In this article are reported observations on the course and prognosis in 188 cases of hemorrhagic nephritis in persons below the age of 15 years who were observed at the Strong Memorial and Rochester Municipal Hospitals between June 1926 and October 1939. Since one of these hospitals has facilities for the care of contagious diseases, the cases of nephritis developing as complications of such diseases are included in this study.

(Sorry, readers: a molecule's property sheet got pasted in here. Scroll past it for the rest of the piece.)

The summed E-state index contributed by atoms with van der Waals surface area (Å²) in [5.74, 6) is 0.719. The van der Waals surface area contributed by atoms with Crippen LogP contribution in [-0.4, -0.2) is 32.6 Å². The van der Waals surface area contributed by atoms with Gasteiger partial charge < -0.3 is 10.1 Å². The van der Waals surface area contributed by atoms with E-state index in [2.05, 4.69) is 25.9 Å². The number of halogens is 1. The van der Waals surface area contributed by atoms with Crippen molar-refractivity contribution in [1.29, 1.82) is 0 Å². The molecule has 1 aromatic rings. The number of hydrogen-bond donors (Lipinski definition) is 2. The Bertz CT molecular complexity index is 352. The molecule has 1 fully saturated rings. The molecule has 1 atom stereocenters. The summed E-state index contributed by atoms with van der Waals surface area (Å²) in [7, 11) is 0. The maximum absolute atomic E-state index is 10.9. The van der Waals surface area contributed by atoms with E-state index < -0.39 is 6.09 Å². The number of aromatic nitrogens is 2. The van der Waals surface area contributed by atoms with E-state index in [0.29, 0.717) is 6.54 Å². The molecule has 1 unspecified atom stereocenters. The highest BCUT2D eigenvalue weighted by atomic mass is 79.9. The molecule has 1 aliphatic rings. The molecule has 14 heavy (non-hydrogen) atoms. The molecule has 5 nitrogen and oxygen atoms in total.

The diagnosis of nephritis in these cases was based on the occurrence of albumin, blood and casts in the urine, with variable degrees of edema, hypertension, anemia and nitrogen retention. There was nearly always a history of a recent preceding infection, usually of the respiratory tract. Only 3 cases are included in which the diagnosis was based on what might be called "minimal evidence." In all 3 there were albuminuria after an acute infection and on two or more occasions